Everybody knows about China.
It's the place where cheap junk is made. Where toys and sneakers are glued together and cheap clothes spun out. Even tourists in Japan looking for gewgaws for their aunts are often chagrined to see the words "Made in China" on them; such is the might of the country's export market.
China is stereotyped by investors, too, who have in the past mainly invested in it for the strength of those exports. "That's what provided their whole movement is giving cheap labor to the world," says Jim Trippon, the Houston-based editor of the China Stock Digest.
Otherwise, investors have used it as a proxy play for commodities. The country's voracious hunger for items such as oil, iron, coal and copper to build its rapidly urbanizing infrastructure has made China one of the drivers of global commodity prices. The country is so in sync with commodities, some say the safe play is to short them if you think China's economy will tank.
But there are two Chinas. You can either look at it as the country with a 53% rural population mired in the past, a country that still mainly pumps out cheap stuff for other nations. Or you can look at the China of the future: a country with a growing middle class, an incubator for a massive consumer culture with flashy brand names for cars, sporting equipment, clothes, desktop computers, cell phones and lotteries. As the population urbanizes and GDP grows, the country has all the critical mass for an economic supernova.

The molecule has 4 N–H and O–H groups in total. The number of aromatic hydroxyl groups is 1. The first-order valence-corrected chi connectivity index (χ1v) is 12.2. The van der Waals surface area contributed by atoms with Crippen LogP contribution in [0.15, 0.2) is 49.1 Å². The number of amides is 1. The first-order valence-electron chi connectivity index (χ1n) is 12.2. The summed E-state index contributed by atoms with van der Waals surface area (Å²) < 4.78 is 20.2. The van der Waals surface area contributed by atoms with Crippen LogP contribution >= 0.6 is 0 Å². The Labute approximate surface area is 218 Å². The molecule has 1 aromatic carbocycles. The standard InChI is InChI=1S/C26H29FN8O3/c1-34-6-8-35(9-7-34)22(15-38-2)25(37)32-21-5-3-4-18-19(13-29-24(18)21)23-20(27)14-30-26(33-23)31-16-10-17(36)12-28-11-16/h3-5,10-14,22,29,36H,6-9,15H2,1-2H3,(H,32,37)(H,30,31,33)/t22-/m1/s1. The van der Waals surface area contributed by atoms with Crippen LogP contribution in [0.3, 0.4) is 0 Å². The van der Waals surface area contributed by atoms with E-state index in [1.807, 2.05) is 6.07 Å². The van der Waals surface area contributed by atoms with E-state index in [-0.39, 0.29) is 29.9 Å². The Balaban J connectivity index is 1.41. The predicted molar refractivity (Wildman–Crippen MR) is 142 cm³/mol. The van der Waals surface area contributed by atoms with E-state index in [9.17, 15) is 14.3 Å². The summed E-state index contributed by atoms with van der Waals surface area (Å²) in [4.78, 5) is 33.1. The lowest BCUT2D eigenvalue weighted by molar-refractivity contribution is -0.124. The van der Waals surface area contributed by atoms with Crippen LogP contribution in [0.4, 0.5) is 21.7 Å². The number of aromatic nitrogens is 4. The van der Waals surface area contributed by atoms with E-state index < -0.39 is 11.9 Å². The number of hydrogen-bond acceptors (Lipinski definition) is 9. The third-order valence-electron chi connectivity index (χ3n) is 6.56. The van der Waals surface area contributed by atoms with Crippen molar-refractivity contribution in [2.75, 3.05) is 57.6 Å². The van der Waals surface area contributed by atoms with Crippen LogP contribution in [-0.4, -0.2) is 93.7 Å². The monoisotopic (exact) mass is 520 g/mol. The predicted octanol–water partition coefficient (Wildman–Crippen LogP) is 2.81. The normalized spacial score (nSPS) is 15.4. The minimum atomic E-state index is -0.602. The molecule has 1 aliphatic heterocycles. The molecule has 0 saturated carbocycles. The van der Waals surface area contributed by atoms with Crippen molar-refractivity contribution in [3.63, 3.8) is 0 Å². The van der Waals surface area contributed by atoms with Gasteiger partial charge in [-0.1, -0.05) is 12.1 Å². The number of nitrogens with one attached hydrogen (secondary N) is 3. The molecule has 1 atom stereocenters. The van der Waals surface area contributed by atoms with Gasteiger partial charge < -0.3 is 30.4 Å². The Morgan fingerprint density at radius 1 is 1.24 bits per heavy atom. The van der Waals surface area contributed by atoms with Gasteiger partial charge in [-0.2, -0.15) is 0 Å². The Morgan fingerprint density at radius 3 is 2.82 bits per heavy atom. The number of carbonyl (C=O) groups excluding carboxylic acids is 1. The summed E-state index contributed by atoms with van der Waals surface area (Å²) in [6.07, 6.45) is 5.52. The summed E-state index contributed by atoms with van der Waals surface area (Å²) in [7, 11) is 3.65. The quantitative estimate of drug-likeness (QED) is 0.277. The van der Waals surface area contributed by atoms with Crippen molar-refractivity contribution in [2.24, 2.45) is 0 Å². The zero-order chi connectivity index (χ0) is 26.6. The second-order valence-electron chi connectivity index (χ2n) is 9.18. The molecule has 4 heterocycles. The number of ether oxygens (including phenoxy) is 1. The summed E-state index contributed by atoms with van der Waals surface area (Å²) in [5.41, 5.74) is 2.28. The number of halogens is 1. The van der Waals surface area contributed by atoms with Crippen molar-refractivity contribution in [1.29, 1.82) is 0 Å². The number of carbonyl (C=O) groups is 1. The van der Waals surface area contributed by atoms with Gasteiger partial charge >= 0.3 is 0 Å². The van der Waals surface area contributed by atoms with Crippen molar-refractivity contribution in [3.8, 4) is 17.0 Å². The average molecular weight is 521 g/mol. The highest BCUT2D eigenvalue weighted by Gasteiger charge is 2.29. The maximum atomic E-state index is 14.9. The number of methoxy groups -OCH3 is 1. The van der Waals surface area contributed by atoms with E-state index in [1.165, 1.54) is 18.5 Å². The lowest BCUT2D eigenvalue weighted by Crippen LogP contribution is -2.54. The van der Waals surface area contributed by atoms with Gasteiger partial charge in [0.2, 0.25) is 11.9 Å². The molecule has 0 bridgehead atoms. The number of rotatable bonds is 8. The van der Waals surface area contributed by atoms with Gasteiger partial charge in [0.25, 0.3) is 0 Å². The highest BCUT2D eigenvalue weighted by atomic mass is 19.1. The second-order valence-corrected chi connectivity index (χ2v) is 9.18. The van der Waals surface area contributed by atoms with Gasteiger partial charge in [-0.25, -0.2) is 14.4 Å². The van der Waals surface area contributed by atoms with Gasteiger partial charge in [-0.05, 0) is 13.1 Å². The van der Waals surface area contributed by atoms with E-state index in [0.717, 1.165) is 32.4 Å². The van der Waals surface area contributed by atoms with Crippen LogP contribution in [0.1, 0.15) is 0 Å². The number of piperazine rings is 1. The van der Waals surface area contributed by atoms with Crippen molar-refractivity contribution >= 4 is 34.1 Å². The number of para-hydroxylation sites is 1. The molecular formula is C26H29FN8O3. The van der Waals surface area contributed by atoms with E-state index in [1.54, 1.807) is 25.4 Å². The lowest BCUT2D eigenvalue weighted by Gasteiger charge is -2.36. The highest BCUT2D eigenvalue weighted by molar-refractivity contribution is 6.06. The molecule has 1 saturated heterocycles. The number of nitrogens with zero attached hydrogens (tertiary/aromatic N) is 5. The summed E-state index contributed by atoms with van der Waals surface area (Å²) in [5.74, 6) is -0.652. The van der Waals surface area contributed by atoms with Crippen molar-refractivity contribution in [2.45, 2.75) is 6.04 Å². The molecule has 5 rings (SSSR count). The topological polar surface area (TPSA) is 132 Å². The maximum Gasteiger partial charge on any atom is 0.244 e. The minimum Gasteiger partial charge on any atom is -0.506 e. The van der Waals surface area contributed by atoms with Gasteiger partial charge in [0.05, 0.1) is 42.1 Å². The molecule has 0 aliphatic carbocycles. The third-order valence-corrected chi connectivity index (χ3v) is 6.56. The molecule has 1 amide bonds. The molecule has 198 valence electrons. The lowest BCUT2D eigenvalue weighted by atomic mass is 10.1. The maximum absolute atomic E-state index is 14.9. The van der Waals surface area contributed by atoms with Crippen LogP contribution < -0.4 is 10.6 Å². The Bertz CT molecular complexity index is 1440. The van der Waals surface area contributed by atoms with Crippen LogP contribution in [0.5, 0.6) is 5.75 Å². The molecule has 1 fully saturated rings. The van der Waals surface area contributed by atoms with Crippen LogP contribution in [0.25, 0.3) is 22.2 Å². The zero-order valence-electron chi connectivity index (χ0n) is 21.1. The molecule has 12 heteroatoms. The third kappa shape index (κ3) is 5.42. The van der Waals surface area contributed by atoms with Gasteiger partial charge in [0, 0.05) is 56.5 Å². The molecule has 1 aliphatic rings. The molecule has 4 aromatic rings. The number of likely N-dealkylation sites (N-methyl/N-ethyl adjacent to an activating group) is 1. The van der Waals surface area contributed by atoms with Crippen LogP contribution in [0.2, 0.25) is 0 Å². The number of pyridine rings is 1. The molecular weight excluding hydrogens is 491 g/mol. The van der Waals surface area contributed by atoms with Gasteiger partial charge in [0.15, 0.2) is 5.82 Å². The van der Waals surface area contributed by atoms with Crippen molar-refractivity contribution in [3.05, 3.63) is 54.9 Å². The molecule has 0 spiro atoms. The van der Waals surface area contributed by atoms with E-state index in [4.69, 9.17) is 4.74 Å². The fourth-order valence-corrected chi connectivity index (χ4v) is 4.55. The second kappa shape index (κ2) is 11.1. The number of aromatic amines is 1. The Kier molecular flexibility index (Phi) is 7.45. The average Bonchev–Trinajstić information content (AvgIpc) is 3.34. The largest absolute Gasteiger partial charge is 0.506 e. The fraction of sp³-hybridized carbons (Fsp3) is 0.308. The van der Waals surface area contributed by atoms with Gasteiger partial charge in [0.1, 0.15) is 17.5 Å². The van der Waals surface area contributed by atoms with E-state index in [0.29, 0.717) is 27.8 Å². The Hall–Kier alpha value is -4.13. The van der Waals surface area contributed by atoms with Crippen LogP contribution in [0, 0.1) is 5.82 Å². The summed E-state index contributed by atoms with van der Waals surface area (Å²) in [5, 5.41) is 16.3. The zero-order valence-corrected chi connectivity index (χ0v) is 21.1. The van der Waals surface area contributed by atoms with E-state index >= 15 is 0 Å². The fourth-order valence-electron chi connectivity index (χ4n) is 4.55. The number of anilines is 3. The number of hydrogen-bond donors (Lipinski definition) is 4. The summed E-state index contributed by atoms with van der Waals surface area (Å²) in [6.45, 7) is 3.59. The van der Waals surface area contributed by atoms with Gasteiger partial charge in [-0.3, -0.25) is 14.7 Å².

This is the country that has long-term investors more piqued. China has now surpassed Japan as the world's second-largest economy. It has become the world's largest car market, passing the United States, and some observers now call it the world's largest consumer of energy, too. Furthermore, the country's GDP has continued to grow steadily in the 9%-10% range, even during the economic crisis, while the United States' GDP is huffing and puffing. The real U.S. GDP was negative 2.4% in 2009, and it grew only 1.7% in the second quarter of 2010. The World Bank predicts China's gross domestic product will climb 9.5% in 2010 and 8.5% in 2011.
"I remember when I was a broker of Australian stocks ten years ago," says Andrew Sleeman, a portfolio manager of Franklin Templeton Investments' Mutual International Fund in Short Hills, N.J. "It was all about an Asian company's exposure to the U.S. It's not about that anymore. Now it's the exposure to China. I expect that to continue to be the case."
China itself is now encouraging this trend, having launched a 4 trillion yuan stimulus package in late 2008 to spur internal demand after watching its export markets collapse (an amount that totals about $586 billion). That collapse led to thousands of factory shutdowns and a rise in unemployment. The Chinese government has vowed not to let it happen again, and has made moves to "decouple" somewhat from the global economy.
Richard Gao, a portfolio manager at Matthews International Capital Management LLC, who helms the company's China and Pacific Tiger funds, says the government's gambit has so far paid off, as internal consumption has continued to soar after the export collapse. The retail sales figure in China has grown at an average of 16% to 17% over the past five years on average, he says, even amid global financial upheaval, and the average income has also been growing at 12% to 13%.
What does that mean for investors?